through your Walden U book store.
And once you purchase
Shadow Health, you will receive a
confirmation email. You do not need a PIN
number from your instructor. If you have any issues
regarding Shadow Health– uploading or accessing–
please contact Shadow Health IT or your instructor. And again, please go through
your Shadow Health orientation. I did point on here
links for you guys, also, note the IT, as well as Shadow
Health tips for success.
And please note the
documentation tutorial, it is very important. In the documentation
tutorial, it will give you a
clear, concise way of how to look at the patient. You want to make sure that you
look at the subjective data. Subjective is what the
patient is telling you. What is going on
with the patient– the chief complaint, the
history of present illness, the review system– those are all subjective data. And then your
objective data is what you see– your vital signs,
assessing heart and lungs. So you want to make
sure that the difference of the subjective and
the objective data.
And then once you complete your
assignment in Shadow Health, there is a student
acknowledgment form that you will manually
sign and upload on Blackboard. That needs to be uploaded
every time you turn in a Shadow Health assessment. So, again, for week 3,
your second assignment is your Digital Clinical
Experience Health History Assessment, your DCE. You want to make sure you
review the learning resources, as well as take a Health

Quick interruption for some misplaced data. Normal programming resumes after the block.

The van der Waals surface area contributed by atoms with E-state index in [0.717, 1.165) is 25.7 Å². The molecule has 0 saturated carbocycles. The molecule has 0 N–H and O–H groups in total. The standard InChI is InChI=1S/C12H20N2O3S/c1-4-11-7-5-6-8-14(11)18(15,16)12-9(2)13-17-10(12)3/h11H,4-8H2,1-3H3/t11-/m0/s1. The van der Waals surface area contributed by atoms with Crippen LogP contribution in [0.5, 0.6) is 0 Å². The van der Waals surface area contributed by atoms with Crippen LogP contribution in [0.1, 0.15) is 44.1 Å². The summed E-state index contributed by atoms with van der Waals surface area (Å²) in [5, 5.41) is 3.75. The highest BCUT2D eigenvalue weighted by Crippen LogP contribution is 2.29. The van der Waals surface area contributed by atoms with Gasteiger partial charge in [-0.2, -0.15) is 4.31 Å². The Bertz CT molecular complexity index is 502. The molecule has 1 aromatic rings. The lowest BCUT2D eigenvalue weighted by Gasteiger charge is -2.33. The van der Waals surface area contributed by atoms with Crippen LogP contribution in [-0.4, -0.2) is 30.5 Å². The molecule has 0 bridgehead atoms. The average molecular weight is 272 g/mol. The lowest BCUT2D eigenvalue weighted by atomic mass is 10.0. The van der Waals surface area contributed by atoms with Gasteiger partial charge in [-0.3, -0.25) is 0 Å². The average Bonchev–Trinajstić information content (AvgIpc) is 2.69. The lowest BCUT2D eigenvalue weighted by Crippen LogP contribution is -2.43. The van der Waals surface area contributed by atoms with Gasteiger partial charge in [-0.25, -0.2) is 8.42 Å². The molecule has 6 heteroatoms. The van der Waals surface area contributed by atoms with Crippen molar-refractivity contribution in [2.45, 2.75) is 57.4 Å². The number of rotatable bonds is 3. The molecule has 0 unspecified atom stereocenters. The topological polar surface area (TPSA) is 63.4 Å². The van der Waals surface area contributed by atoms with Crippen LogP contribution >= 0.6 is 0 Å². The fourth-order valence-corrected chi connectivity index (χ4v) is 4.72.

History media program. You want to download and
review the student checklists on the subjective data, as
well as the learning resources. Your DCE orientation in
Shadow Health is 15 minutes.
Your Conversion Concept
Lab is 50 minutes. That does not need to be
uploaded in Blackboard. That is practice. Your Health History
of Tina Jones is what you’re going to be
uploading in Blackboard. Again, I repeat– Tina Jones Health
History is what you will be submitting in Blackboard. Do not submit the
Conversion Concept Lab. You should be submitting
your DCE score. Your DCE score will have
a number at the bottom and it will say whatever
percentage that you have. And also, just remember, in
each Shadow Health assessment, it may be opened as
many times as you like.
But on the last day,
it’s the deadline, day 7. And you must have
at least the 80%. So again, your DCE score– it is a combination of your
Digital Clinical Experience, as well as your
documentation notes. Tina health does not have to
be turned in until week 4, and please note week 4.
This week is more of a practice. So if you haven’t already
started practicing, you can begin to practice
in Shadow Health. I do recommend that you
start as soon as possible. And if you have any
questions or concerns, please reach out
to your instructor. Thank you.